Advanced threat capabilities. XDR tools are not well suited for investigating emerging and advanced threats, forensics and fraud use cases.

As attackers become more creative in hiding their tracks, investigations tend to span across multiple systems and environments, with clues often lying in unlikely places. Not having access to all sources and forms of data can stymie threat hunters as they follow the trail of an attacker and piece together the story of the attack.

Long-term storage. Unlike SIEM, XDR solutions lack long-term storage capabilities. Whether due to functionality or performance compromises, XDR tools can’t retain data long-term. To fulfill compliance and auditing requirements, you’ll need to store this data elsewhere. That’s yet another tool in your tech stack, and that’s more complexity to see into.

Compliance. Certain regulations require organizations to reduce the risk of data breaches by:

SIEM provides continuous monitoring, real-time threat detection and alerting, data analysis and visualization and log management and storage capabilities that help organizations more easily meet these requirements.

(Explore our SIEM, Splunk Enterprise Security, and take a free tour.)


XDR tools also share some capabilities similar to that of security orchestration, automation and response (SOAR) solutions, yet with some very notable differences.

SOAR and XDR both aim to integrate a multitude of security tools for coordinated and automated response. Automating manual processes also frees up time for analysts to perform other duties that require critical thinking and problem solving, while also virtually eliminating mistakes and oversights in manual threat response.

Despite these common goals, SOAR and XDR differ in a few important ways:

  • Automation. SOAR focuses more on automation, using a playbook-based system to orchestrate and automate incident response procedures. By contrast, XDR usually only automates single actions based on the analysis of incoming data.
  • Integration. SOAR is designed to integrate with as many tools and point solutions as possible. XDR solutions, on the other hand, are typically an assemblage of a single vendor’s tools implemented together.
  • Broader use cases. SOAR can also be used in applications outside of security, e.g., IT operations and software development.

(Learn all about Splunk SOAR and try it for free.)

Reducing cyber risk: don’t stop at XDR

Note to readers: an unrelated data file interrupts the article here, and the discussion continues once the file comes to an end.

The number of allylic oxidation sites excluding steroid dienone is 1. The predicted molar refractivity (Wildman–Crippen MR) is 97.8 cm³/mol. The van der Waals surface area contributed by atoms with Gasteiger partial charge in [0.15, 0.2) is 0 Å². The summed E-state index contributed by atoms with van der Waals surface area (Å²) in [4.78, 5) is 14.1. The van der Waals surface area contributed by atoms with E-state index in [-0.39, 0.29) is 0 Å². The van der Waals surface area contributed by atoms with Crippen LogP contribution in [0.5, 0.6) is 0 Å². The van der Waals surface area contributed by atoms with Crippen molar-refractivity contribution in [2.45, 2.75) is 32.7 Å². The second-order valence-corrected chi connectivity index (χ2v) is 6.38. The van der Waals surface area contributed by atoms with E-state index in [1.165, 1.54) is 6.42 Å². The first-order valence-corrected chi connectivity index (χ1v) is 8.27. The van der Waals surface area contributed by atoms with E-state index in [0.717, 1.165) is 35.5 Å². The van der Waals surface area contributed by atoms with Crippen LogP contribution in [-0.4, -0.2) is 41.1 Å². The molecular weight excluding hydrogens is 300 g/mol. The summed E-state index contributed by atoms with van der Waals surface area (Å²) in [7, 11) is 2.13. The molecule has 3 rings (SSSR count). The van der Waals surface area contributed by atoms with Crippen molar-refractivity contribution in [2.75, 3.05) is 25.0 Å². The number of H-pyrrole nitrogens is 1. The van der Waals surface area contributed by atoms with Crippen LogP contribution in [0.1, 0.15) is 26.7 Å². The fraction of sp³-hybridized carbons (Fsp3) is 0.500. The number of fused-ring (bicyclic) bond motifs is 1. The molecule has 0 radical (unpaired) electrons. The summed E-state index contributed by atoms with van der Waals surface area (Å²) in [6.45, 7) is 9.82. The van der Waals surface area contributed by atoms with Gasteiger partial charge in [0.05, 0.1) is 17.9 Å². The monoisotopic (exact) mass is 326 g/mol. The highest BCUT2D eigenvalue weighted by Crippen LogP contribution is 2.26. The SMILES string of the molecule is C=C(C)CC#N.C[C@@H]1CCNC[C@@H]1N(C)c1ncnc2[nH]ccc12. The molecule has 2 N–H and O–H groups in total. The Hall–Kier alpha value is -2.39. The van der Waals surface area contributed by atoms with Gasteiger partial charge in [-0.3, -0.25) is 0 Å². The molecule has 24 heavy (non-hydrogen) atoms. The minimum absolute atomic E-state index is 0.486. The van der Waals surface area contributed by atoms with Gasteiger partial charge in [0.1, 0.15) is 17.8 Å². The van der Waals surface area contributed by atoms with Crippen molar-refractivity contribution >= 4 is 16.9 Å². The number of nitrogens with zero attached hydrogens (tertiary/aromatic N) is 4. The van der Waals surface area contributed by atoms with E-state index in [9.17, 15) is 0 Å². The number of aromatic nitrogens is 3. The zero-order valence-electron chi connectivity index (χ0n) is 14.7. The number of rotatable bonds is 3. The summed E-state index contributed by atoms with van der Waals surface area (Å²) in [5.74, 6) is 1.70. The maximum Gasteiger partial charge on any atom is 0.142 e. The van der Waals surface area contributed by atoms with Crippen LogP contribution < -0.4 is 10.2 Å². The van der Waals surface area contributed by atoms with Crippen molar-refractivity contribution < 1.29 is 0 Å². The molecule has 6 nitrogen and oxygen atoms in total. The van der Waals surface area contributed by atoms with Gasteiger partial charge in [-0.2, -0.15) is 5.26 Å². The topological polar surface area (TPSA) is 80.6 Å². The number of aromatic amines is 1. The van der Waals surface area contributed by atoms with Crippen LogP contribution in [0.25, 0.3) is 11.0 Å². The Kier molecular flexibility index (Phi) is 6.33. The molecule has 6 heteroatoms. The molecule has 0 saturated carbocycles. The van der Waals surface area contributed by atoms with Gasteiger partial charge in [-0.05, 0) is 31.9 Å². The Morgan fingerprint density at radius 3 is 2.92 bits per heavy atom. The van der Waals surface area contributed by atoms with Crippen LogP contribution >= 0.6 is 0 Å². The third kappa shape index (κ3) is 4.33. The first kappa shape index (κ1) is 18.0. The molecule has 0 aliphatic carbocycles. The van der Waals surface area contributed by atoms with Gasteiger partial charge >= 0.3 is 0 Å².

Ultimately, you’re not looking to purchase a tool. You are looking to reduce cyber risk. XDR capabilities help defend against a decent range of attacks.

Still, integrating XDR telemetry and high-fidelity alerts into a SIEM-based SOC platform — where you can correlate all relevant data — can improve your ability to accurately detect and rapidly investigate and respond to threats. A proper cybersecurity program covers the entire attack surface to help reduce cyber risk.

Get the best visibility possible

Splunk delivers the same benefits as XDR technology: our solutions do not limit use cases or data sources. In addition to TDIR, you can index and search across all your data, security and otherwise. This level of visibility is critical to discovering the root cause for today’s most complex attacks.

Splunk provides enterprises with the flexibility they need to solve the challenges of today, while remaining agile to adapt to the threats and challenges of tomorrow. Splunk Security is the security operations platform for the agile enterprise. Centralizing all data, with the intent to deliver advanced analytics, streamlined operations through automation and orchestration, with tight collaboration from a thriving and diverse set of ecosystem partners is the formula for modern security operations.

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Chrissy Kidd
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Chrissy Kidd

Chrissy Kidd is a technology writer, editor and speaker. Part of Splunk’s growth marketing team, Chrissy translates technical concepts to a broad audience. She’s particularly interested in the ways technology intersects with our daily lives.